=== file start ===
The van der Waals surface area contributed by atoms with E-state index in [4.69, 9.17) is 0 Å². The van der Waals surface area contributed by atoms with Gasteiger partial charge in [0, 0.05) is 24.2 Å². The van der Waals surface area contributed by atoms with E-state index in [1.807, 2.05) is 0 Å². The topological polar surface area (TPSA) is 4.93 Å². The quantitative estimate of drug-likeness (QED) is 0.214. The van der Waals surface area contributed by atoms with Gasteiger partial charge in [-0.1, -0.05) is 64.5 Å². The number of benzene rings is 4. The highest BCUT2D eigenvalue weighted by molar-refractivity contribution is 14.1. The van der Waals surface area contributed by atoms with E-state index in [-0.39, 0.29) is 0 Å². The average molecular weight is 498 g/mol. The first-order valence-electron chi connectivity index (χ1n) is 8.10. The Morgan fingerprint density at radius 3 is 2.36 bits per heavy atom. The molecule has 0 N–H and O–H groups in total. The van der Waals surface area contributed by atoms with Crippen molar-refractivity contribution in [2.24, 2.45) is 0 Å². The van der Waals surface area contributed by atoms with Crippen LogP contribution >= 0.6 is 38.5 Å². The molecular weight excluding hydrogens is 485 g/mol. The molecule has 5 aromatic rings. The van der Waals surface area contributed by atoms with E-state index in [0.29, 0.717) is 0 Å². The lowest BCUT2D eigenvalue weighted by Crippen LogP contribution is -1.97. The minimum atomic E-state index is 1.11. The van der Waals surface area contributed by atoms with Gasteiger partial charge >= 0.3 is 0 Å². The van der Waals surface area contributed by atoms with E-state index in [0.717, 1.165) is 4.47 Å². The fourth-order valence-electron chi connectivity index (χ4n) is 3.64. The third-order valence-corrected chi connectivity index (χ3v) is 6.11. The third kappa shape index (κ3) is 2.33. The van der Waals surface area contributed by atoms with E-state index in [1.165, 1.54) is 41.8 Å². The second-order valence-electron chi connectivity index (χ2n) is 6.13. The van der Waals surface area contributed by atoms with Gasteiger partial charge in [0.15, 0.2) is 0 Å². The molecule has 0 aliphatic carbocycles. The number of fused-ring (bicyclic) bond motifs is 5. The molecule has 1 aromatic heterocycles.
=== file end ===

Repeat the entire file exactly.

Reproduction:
The van der Waals surface area contributed by atoms with E-state index in [4.69, 9.17) is 0 Å². The van der Waals surface area contributed by atoms with Gasteiger partial charge in [0, 0.05) is 24.2 Å². The van der Waals surface area contributed by atoms with E-state index in [1.807, 2.05) is 0 Å². The topological polar surface area (TPSA) is 4.93 Å². The quantitative estimate of drug-likeness (QED) is 0.214. The van der Waals surface area contributed by atoms with Gasteiger partial charge in [-0.1, -0.05) is 64.5 Å². The number of benzene rings is 4. The highest BCUT2D eigenvalue weighted by molar-refractivity contribution is 14.1. The van der Waals surface area contributed by atoms with E-state index in [-0.39, 0.29) is 0 Å². The average molecular weight is 498 g/mol. The first-order valence-electron chi connectivity index (χ1n) is 8.10. The Morgan fingerprint density at radius 3 is 2.36 bits per heavy atom. The molecule has 0 N–H and O–H groups in total. The van der Waals surface area contributed by atoms with Crippen molar-refractivity contribution in [2.24, 2.45) is 0 Å². The van der Waals surface area contributed by atoms with Crippen LogP contribution >= 0.6 is 38.5 Å². The molecular weight excluding hydrogens is 485 g/mol. The molecule has 5 aromatic rings. The van der Waals surface area contributed by atoms with E-state index in [0.29, 0.717) is 0 Å². The lowest BCUT2D eigenvalue weighted by Crippen LogP contribution is -1.97. The minimum atomic E-state index is 1.11. The van der Waals surface area contributed by atoms with Gasteiger partial charge >= 0.3 is 0 Å². The van der Waals surface area contributed by atoms with E-state index in [0.717, 1.165) is 4.47 Å². The fourth-order valence-electron chi connectivity index (χ4n) is 3.64. The third-order valence-corrected chi connectivity index (χ3v) is 6.11. The third kappa shape index (κ3) is 2.33. The van der Waals surface area contributed by atoms with E-state index in [1.165, 1.54) is 41.8 Å². The second-order valence-electron chi connectivity index (χ2n) is 6.13. The van der Waals surface area contributed by atoms with Gasteiger partial charge in [0.15, 0.2) is 0 Å². The molecule has 0 aliphatic carbocycles. The number of fused-ring (bicyclic) bond motifs is 5. The molecule has 1 aromatic heterocycles.